Our Transition Curriculum will help your students be ready for it.
While graduation rates for students with disabilities have steadily improved over the years, students with disabilities are much more likely to to be underemployed and underprepared for life beyond school than their general education peers. When the nation’s special education law, the Individuals with Disabilities Act (IDEA), was updated in 2004, changes were made to the existing transition requirements to address this discrepancy, including new mandates requiring districts to provide more intensive supports for the increasing number of students with disabilities who were graduating from high school. One of these mandates was that by the age of 16, transition planning must be a part of every student’s IEP. In some states transition planning is mandated to begin at the age of 14.
In order to address this need for more robust transition planning, Rethink has enlisted the help of renowned special educator and transition expert, Dr. Peter Gerhardt, to help create an entirely new curriculum, launched last week, that supports teachers in planning for transition early so their students will be ready for life beyond high school.
I. Getting Started
To add a lesson to your student’s learning plan, simply select the checkbox next to the lesson title and scroll to the bottom of the screen to select “add to plan.”
Each lesson will include a lesson plan, IEP goals and objectives, and lesson materials and/or a task analysis.
II. The Curriculum
The curriculum is divided into five domains: community, home, social, leisure, and employment, each with its own library of lessons.
Community lessons are aimed at helping students build the skills they need to function independently in the community, from using public transportation to eating and ordering at restaurants.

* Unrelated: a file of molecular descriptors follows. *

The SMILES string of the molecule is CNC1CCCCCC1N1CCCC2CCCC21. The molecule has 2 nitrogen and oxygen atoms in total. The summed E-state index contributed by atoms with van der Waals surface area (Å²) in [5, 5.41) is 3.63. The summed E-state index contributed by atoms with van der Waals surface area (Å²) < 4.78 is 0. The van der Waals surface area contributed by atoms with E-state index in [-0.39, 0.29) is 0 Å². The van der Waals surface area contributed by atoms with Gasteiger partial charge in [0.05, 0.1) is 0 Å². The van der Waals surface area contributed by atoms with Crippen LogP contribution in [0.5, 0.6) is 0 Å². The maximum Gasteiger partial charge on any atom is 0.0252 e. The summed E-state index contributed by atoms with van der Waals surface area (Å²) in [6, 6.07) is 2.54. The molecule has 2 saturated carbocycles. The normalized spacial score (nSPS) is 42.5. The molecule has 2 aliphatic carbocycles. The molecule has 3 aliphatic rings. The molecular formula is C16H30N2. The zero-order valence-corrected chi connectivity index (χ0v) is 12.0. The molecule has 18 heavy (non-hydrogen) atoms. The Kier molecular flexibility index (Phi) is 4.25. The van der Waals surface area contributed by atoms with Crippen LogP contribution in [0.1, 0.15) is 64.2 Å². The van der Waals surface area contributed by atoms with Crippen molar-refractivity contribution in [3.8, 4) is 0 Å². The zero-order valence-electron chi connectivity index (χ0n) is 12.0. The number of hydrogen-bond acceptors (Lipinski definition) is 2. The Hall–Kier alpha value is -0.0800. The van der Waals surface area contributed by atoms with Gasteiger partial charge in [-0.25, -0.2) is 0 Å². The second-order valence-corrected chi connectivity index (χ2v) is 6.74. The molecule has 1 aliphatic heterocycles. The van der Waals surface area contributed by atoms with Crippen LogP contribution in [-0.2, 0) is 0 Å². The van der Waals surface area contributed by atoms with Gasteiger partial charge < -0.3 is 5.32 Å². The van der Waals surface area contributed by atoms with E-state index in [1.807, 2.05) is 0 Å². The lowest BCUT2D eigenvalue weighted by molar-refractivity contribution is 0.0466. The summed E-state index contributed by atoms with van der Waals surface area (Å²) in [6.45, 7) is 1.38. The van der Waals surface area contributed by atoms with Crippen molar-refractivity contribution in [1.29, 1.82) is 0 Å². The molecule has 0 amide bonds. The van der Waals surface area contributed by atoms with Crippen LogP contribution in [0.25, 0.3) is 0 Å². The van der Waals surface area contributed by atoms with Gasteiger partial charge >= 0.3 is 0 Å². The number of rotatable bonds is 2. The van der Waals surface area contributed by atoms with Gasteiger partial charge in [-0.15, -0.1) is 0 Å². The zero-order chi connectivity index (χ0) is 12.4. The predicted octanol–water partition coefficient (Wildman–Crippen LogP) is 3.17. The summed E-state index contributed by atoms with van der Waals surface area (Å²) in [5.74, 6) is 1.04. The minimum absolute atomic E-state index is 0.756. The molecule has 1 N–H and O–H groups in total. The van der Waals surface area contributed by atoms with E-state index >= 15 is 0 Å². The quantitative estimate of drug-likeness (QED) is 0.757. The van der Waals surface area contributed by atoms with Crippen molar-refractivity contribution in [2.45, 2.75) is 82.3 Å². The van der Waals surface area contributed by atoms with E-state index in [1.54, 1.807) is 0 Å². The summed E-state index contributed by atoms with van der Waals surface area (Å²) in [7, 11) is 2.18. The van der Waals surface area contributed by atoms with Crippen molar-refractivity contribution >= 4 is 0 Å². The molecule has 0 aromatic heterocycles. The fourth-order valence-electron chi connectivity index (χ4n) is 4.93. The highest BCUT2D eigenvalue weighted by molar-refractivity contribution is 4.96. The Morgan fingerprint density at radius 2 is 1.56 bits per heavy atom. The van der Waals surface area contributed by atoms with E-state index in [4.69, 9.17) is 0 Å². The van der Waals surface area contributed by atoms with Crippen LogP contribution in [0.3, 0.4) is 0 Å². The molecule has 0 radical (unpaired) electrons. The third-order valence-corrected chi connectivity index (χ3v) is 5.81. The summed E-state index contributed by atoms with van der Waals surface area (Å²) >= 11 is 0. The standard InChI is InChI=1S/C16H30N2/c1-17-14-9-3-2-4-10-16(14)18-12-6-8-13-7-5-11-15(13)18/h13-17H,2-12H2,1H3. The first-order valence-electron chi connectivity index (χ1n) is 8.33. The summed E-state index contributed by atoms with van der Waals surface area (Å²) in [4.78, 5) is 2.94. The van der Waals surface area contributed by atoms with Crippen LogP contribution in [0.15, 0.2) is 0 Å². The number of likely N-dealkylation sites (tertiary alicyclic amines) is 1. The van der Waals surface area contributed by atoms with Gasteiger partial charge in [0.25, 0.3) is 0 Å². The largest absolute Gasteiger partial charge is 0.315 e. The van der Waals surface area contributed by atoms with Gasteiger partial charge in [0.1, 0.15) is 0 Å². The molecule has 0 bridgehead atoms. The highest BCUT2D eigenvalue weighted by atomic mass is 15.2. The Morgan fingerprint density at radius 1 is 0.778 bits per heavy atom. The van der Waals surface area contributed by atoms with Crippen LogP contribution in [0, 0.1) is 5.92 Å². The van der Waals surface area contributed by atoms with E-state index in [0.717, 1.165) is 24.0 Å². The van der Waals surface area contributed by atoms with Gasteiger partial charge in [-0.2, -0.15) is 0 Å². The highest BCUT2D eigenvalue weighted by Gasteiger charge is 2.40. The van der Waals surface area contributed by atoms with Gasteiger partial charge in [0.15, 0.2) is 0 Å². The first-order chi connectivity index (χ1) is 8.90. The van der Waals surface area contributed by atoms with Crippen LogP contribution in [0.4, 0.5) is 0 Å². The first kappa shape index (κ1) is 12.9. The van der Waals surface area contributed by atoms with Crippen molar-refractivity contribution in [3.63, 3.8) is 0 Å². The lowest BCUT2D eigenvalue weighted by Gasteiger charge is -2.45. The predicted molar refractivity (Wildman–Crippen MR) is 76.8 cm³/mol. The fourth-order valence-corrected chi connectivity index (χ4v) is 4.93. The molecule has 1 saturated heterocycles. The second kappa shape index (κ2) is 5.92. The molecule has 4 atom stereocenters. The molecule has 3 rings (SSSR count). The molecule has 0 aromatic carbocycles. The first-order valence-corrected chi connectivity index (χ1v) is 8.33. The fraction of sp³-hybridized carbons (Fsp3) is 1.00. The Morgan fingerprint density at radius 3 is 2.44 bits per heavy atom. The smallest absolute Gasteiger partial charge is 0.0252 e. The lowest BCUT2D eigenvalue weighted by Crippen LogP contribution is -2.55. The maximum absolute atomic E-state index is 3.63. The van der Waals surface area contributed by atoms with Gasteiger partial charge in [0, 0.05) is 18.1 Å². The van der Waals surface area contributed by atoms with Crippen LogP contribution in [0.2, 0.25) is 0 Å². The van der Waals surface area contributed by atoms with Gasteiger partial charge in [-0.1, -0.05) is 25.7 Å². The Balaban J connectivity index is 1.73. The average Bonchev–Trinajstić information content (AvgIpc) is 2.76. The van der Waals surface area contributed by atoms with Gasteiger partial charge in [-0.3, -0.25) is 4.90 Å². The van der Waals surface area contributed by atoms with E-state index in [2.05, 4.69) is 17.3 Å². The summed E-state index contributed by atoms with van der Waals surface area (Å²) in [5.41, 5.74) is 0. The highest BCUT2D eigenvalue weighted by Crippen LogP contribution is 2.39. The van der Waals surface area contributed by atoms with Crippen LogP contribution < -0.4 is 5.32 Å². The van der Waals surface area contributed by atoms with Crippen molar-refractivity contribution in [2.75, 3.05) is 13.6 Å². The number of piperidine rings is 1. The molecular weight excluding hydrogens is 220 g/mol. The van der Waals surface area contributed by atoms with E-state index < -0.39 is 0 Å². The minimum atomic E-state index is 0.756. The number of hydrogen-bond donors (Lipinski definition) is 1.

Home lessons will help students build skills toward becoming independent in the home environment. This library will include lessons that help students with everything from cooking to personal hygiene.
Social lessons will help teach students skills to build and maintain positive social interaction with friends, family and people in their communities. The lesson library includes lessons to help students do things like avoid unusual behavior, call when running late, and accept feedback and correction.
An important aspect of independence that often gets overlooked is leisure. As teachers, it is our job to ensure that students leave school with the skills they need to enjoy themselves independently, whether this means playing a computer game or listening to music.
One of the most significant ways teachers prepare students for independent life outside of school is to prepare them for successful employment. The employment library focuses on helping students build the skills they need to acquire and maintain a job.
III. Recording Data and Tracking Progress
Like all Rethink lessons, Transition lessons fully integrate with Rethink’s data collection and progress reporting tools so you can track your student’s success as they become increasingly independent and prepared for life beyond school!
To find out more about how the Transition Curriculum and the other tools Rethink has to offer can be utilized at your school or organization, contact us at firstname.lastname@example.org